There are many moving moments on Carrie Underwood’s Cry Pretty.
Her latest release “Love Wins,” which plays on the latter half of the album has her singing striking lyrics that celebrate hope overcoming all the world’s plights. Written by Marc Beeson, Andy Albert and Allen Shamblin, “The Bullet” is a heart-wrenching ballad about the tragedy of outliving children and good lives taken unnecessarily by gun violence.
But when CMT.com asked Underwood what the hardest lyric was for her to write on Cry Pretty, she said it was surprisingly for one of her groovy party songs on the album, “Southbound.”
“I don’t know if there was one specific line that was the hardest to write,” Underwood says, “but there was a song called ‘Southbound,’ that was kind of surprisingly hard to write for being just a fun light song. But because it was a fun party song it was interesting just to write it not from some [guy] singing it. It’s a lot easier to write a party song if you’re a guy.”
Underwood knows what she’s talking about. “Last Name,” “Cowboy Casanova,” “Undo It,” “Dirty Laundry” and the behemoth hit “Before He Cheats” have all evolved into country party standards. Her goal with “Southbound” was to have a fun upbeat song that didn’t objectify women like today’s party anthems by male performers sometimes do.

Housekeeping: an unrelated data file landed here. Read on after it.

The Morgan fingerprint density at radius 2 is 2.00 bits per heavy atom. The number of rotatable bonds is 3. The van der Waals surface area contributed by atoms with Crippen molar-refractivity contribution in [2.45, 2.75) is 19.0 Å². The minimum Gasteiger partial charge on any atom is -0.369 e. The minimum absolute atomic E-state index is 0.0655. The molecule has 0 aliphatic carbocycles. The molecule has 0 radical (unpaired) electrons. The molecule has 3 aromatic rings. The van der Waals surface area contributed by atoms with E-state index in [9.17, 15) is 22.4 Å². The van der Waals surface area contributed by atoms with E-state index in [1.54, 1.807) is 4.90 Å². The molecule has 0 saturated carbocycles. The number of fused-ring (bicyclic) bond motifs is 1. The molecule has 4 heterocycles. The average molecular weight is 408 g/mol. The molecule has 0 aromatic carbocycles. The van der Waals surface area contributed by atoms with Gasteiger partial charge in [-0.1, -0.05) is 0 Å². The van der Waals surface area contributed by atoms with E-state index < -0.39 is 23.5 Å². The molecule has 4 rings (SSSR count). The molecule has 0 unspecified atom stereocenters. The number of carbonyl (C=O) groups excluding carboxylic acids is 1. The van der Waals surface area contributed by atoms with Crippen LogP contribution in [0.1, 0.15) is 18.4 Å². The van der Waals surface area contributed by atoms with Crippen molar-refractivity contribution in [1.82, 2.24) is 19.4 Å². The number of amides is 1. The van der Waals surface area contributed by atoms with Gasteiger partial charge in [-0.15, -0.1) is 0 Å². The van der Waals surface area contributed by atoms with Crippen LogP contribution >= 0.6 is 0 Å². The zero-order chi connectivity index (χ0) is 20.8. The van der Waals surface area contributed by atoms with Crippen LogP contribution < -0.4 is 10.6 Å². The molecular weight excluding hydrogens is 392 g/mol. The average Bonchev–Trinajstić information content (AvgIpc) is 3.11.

“It’s a party song about being at the lake, having a great time, and people are drinking redneck margaritas,” she says. “We have this one character — her name’s Katie — and we were trying to say she’s had a little too much to drink, but we wanted to make sure Katie was still just having fun and it was respectable and it wasn’t [trashy].
“I’m not going to be like, ‘cutoff jeans,’ you know what I mean? There are certain lyrics that it’s like guys can get away with, and it’s easier. We had to spend a little more writing this fun song.”
Underwood co-wrote nine of Cry Pretty’s 13 songs. She will receive a star on the Hollywood Walk of Fame on Sept. 20.